Do I Have Alzheimer’s, or Is It Just Normal Aging?

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Last week, I was listening to a song on the radio, and I couldn’t remember the name of the band playing it. It was a tune that came out when I was in high school, and I’d heard it hundreds of times since then. But as the song continued, I was still blanking on the band . . . and it really bothered me.

I shouldn’t be completely devastated that I couldn’t remember who performed the song, especially since it came to me just five minutes later. After all, I am in my early 50s, so I know my brain doesn’t work quite as quickly as it did in my 20s. Nevertheless, I’m noticing slightly more lapses in memory, and it gets harder to laugh them off as “senior moments.”

As we hustle through our busy lives, it’s not unusual to forget things. If you’re my age or older, you may notice the forgetfulness happening more often . . . and you might start to worry about it. However, for most people, memory loss is an inescapable part of aging, not necessarily a sign of something more worrisome. Only about 1% of adults over 65 get diagnosed with dementia each year.

Age-related Cognitive Decline

By the way, we should probably distinguish between dementia and Alzheimer’s disease. Dementia is an umbrella term (not a specific condition) that refers to the decrease in cognitive abilities, like recall, thinking, and reasoning that obstruct day-to-day life. Alzheimer’s is a specific disease that causes 60-80% of dementia cases.

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When do memory lapses or mistakes in thinking warrant a visit to the doctor? While a certain amount of cognitive decline is a normal part of aging, you might consider seeking medical attention if you

  • Forget things you just heard a few seconds ago.
  • Often ask the same question repeatedly.
  • Rely on sticky notes, flashcards, electronic reminders, or other people for tasks you used to handle on your own, like going to the grocery store or cooking your favorite recipe.
  • Forget where you park your car regularly, not just once in a while.
  • Consistently lose everyday items like keys, and you can’t trace back your steps to find them.
  • Lose track of seasons, dates, or the passage of time.
  • Often find yourself somewhere and don’t remember how you got there.
  • Struggle to remember names of familiar objects or people in your life.
  • Have difficulty with spatial reasoning, vision, or judging distances.
  • Have trouble participating in or following conversations.
  • Experience diminished judgment, causing you to make poor decisions, like neglecting daily hygiene.
  • Go through a general mood change, or become more suspicious, fearful, depressed, or anxious than before.
  • Withdraw from friends and family, hobbies, or social events that used to interest you, possibly because of some of the above changes.
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After going through the previous list, you might be wondering if any of those things apply to you. Maybe you’re freaking out a little. Well, remember that most forgetfulness instances are not a cause for concern; they’re just signs of the inescapable aging process. If it helps, compare that list with the one below to spot some things you might notice but shouldn’t worry about:

  • Forgetting a name or date but remembering it later on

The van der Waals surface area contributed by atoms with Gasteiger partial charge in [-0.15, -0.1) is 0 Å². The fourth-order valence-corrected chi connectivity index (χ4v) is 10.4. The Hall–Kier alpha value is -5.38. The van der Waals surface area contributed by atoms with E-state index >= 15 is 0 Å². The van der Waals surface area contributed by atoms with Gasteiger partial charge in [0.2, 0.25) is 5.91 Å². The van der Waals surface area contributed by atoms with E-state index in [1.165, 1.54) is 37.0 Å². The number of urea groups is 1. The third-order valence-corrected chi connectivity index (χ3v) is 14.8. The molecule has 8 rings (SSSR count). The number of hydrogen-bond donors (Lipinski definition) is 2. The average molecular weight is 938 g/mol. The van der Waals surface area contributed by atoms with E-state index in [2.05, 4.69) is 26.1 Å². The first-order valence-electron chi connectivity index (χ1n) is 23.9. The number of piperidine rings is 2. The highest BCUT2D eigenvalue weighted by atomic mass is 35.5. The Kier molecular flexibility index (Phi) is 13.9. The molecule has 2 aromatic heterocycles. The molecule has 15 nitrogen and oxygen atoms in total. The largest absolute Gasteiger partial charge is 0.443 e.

• Making a subtraction mistake when balancing your checkbook
  • Asking someone to help you use a new TV remote or setting on your smartphone
  • Forgetting what day of the week it is but figuring it out in the next minute
  • Noticing gradual changes in your vision, requiring stronger reading or prescription glasses
  • Having trouble thinking of the right word when explaining something
  • Once in a while misplacing things like your glasses or the remote control
  • Staying home instead of going out with your friends because you just need some “me” time
  • Experiencing a momentary mood change like irritability when hit with a setback or disruption in your everyday routine

Is There Anything I Can Do to Preserve My Cognitive Health?

If you’re still concerned about your memory or want to maintain your intellectual functioning, you can do several things to keep your mind sharp as you age.

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Exercise your brain. If you’re not much of a reader, you might want to start picking up a book, newspaper, or magazine. Working with puzzles is also good for your mind. Download free apps like Lumosity for puzzles that give your brain a workout. Take up a hobby or rekindle an interest that you’ve let go by the wayside. Keep learning.

Don’t overlook physical activity. Exercise gets your heart pumping and transports more blood to your brain. It also lowers your risk for high blood pressure, which has been linked to dementia.

Pay attention to what you eat. Here it comes . . . Keep eating your fresh veggies! Also, if you like tuna, salmon, or mackerel, then you’re in luck because they contain omega-3 fatty acids that decrease your risk of cognitive decline. Check your intake of saturated and trans fats.

Limit your alcohol intake and avoid smoking. Both decrease cognitive functioning. If you don’t want to give up that occasional drink, enjoy it in moderation.

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Declining cognitive performance could be related to aging, a sign of dementia, or indicative of something else. By asking you questions and giving you some tests, your physician will immediately know whether your memory issues are typical for your age. If you still feel like something is off but aren’t sure if there’s a problem, talk to your doctor to get to the bottom of it.

For more information, visit The Alzheimer’s Association website. You can also call them toll-free at 800-272-3900.

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